We present to you a 3-D scan of a gorgeous Early Archaic Nettling point discovered this past winter by our Field Director Robb Bhardwaj, who shared his story of discovery with us:
“Sometimes in archaeology, artifacts seem to want to be found. I came upon just such an artifact this past December, on a warm winter’s morning in Waterdown. I manage a crew of three people doing surveys across Southern Ontario; on that particular day we were field walking a ploughed field and test pitting around a historic house, a few modern sheds, and some scrub land. Once the crew got working, I decided to scout ahead across the twenty acre property. As I began my trek, I realized a few things very quickly: one, it was far too warm for a December morning and I had foolishly worn too many layers of clothing and two, the field was littered with a myriad of golf balls and I had forgotten my satchel with the crew. As I reached the end of the property with a coat full of golf balls, I needed a break, so I put my golf ball filled coat on the ground, looked just in front of me, and saw, lying on top of the ploughed field, an almost perfect Early Archaic Nettling point. After my initial jubilation, I quickly realized that I had left my camera and GPS with the crew, and only had pockets of golf balls in the coat. I remembered my FD training and asked myself, what would Wojo do? (Veteran field director Rob Wojtowicz knows what to do in even the most unusual situations.) The answer was to make a cairn of golf balls at the place of the point. So just like when Bilbo found the one ring, I popped the point in my interior coat pocket and walked back to the crew with a jump in my step and a big grin on my face.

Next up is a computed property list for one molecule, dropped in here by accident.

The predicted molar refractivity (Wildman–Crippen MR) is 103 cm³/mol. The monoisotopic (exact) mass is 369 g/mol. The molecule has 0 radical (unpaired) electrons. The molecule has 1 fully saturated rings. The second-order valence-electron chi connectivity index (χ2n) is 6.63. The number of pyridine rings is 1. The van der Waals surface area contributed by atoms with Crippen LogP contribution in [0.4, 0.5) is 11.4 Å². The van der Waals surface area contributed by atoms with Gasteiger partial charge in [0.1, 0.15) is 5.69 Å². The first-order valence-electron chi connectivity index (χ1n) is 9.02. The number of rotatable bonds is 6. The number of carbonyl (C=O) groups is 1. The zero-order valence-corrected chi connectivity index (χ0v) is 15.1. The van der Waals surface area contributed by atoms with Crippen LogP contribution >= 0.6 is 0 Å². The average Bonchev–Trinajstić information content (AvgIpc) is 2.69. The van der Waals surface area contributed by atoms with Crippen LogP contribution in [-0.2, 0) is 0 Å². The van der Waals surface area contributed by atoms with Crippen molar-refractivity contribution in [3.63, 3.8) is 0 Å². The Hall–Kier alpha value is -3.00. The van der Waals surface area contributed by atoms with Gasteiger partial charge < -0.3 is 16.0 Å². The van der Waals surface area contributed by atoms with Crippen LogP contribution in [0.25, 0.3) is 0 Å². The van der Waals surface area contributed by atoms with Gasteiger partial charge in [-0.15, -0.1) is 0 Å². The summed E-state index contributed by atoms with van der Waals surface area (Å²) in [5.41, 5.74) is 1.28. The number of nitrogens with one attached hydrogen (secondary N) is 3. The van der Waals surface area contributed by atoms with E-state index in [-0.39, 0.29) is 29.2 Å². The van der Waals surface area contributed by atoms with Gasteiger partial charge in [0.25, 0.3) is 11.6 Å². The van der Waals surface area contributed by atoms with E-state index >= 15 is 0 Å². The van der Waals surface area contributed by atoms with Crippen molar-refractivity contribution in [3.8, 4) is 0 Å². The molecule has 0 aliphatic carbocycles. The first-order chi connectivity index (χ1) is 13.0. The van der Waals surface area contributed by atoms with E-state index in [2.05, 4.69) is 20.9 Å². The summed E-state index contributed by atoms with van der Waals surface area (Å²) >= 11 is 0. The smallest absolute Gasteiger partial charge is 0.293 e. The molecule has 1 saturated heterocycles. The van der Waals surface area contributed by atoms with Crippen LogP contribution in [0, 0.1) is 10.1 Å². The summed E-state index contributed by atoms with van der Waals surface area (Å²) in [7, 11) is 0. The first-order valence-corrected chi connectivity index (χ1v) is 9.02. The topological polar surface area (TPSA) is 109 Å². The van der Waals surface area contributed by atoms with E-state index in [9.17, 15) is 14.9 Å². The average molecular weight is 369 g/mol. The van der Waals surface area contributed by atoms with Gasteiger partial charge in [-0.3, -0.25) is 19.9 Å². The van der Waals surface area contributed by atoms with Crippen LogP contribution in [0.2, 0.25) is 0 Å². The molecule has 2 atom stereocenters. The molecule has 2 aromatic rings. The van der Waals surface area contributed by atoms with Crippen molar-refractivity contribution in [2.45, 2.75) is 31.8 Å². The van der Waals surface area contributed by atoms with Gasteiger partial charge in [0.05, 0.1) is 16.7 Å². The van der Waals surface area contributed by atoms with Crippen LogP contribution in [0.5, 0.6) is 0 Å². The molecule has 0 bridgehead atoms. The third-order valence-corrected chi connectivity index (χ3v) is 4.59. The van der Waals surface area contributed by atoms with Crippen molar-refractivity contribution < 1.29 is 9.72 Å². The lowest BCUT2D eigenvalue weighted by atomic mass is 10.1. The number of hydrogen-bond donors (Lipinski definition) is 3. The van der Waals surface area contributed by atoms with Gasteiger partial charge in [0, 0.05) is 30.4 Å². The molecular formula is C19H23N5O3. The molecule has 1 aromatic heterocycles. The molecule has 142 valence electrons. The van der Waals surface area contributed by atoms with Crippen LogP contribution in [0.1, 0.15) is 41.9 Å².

When I showed them my find, their response was of shock and then annoyance that I had gone off and “cherry-picked” such a beautiful find. But I was deaf to their moans and grumbles, still enamoured with the point, and in disbelief over how I had stumbled across it in the ploughed field.”
Nettling Points are one of the earliest types of projectile points that we find in Ontario, ranging in age from 8,000 to 10,000 years old. On that field in Waterdown, Robb was quick to note the details of the shape, notching and serration along the point’s edge, which informed him of the importance of his find. We have annotated the above 3-D scan to help you identify those same features, just like our expert field directors!